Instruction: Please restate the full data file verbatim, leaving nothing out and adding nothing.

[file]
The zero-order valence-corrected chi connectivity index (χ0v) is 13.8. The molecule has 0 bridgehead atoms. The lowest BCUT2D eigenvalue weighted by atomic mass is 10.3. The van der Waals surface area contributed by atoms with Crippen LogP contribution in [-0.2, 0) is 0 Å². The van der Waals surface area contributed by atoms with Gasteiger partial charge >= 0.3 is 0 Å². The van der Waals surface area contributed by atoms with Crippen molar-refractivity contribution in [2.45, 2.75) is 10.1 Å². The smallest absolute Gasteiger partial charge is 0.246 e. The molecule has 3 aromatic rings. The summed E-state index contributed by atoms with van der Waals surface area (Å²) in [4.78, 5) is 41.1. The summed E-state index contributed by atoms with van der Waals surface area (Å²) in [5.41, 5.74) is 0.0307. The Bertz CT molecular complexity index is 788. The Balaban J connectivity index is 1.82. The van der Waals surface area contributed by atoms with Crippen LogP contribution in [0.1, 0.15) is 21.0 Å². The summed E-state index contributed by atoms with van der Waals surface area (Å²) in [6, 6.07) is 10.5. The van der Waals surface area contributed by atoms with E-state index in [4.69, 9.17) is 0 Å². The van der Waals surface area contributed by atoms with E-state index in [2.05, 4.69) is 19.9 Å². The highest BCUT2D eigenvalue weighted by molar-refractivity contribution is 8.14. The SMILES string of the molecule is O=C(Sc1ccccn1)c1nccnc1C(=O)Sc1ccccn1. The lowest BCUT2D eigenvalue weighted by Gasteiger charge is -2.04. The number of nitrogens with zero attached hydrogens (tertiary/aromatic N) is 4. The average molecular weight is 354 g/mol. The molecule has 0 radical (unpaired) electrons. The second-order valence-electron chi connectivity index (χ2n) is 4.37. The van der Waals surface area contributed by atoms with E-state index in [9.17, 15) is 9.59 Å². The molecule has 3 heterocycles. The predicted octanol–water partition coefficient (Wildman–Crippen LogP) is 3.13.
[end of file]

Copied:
The zero-order valence-corrected chi connectivity index (χ0v) is 13.8. The molecule has 0 bridgehead atoms. The lowest BCUT2D eigenvalue weighted by atomic mass is 10.3. The van der Waals surface area contributed by atoms with Crippen LogP contribution in [-0.2, 0) is 0 Å². The van der Waals surface area contributed by atoms with Gasteiger partial charge >= 0.3 is 0 Å². The van der Waals surface area contributed by atoms with Crippen molar-refractivity contribution in [2.45, 2.75) is 10.1 Å². The smallest absolute Gasteiger partial charge is 0.246 e. The molecule has 3 aromatic rings. The summed E-state index contributed by atoms with van der Waals surface area (Å²) in [4.78, 5) is 41.1. The summed E-state index contributed by atoms with van der Waals surface area (Å²) in [5.41, 5.74) is 0.0307. The Bertz CT molecular complexity index is 788. The Balaban J connectivity index is 1.82. The van der Waals surface area contributed by atoms with Crippen LogP contribution in [0.1, 0.15) is 21.0 Å². The summed E-state index contributed by atoms with van der Waals surface area (Å²) in [6, 6.07) is 10.5. The van der Waals surface area contributed by atoms with E-state index in [4.69, 9.17) is 0 Å². The van der Waals surface area contributed by atoms with E-state index in [2.05, 4.69) is 19.9 Å². The highest BCUT2D eigenvalue weighted by molar-refractivity contribution is 8.14. The SMILES string of the molecule is O=C(Sc1ccccn1)c1nccnc1C(=O)Sc1ccccn1. The lowest BCUT2D eigenvalue weighted by Gasteiger charge is -2.04. The number of nitrogens with zero attached hydrogens (tertiary/aromatic N) is 4. The average molecular weight is 354 g/mol. The molecule has 0 radical (unpaired) electrons. The second-order valence-electron chi connectivity index (χ2n) is 4.37. The van der Waals surface area contributed by atoms with E-state index in [9.17, 15) is 9.59 Å². The molecule has 3 heterocycles. The predicted octanol–water partition coefficient (Wildman–Crippen LogP) is 3.13.